What is the Best Interests Test under Section 1325(a)(4) of the Bankruptcy Code?

20 Oct What is the Best Interests Test under Section 1325(a)(4) of the Bankruptcy Code?

In a Chapter 13 case, the Best Interests Test must be met in order to get a Chapter 13 case confirmed. The Best Interests Test is the value of payments made on each unsecured claim that is “not less than the amount that would be paid on such claim if the estate of the debtor were to be liquidated under Chapter 7”. In other words, if the debtor was to file a Chapter 7 and he had assets that would be available (non-exempt) for the benefit of his creditors, the value of those assets must be paid in the Chapter 13 in order to pass the Best Interests Test. For example, a debtor owns stock that is worth $10,000.00 and the debtor is unable to exempt the value of the stock in his Chapter 7 case. If the debtor filed a Chapter 13, he could keep the stock but he would be required to pay $10,000.00 to his unsecured creditors through the Chapter 13 to pass the Best Interests Test. The fact that a Chapter 13 plan proposes to pay 0% to the unsecured creditors does not mean the plan fails the Best Interests Test. Distribution of property of the estate under Section 726 of the Bankruptcy Code applies in Chapter 13 cases through the Best Interests Test. If the liquidation value of the estate is is only enough to pay all of the claims under Section 726 ahead of the unsecured creditors, a 0% plan is acceptable.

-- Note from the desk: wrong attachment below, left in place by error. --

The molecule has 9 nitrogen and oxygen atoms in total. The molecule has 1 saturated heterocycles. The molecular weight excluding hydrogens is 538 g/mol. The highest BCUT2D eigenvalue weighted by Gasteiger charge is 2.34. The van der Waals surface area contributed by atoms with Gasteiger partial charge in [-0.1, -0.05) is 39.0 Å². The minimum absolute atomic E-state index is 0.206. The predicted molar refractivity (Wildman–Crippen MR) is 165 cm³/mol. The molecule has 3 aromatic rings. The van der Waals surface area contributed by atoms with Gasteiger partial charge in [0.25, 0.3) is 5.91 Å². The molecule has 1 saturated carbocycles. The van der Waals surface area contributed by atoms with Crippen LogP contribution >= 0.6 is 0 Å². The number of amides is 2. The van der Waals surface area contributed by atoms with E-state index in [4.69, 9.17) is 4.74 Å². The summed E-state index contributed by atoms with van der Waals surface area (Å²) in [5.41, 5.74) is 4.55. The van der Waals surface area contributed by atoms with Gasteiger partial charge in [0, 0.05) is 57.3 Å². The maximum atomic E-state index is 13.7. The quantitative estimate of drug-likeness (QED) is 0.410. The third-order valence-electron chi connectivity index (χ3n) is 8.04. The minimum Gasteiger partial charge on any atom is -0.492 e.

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Jay S. Fleischman is a bankruptcy lawyer with offices in Los Angeles and New York. He can often be found on Google+ and Twitter, where he shares information about consumer protection issues and personal finance.
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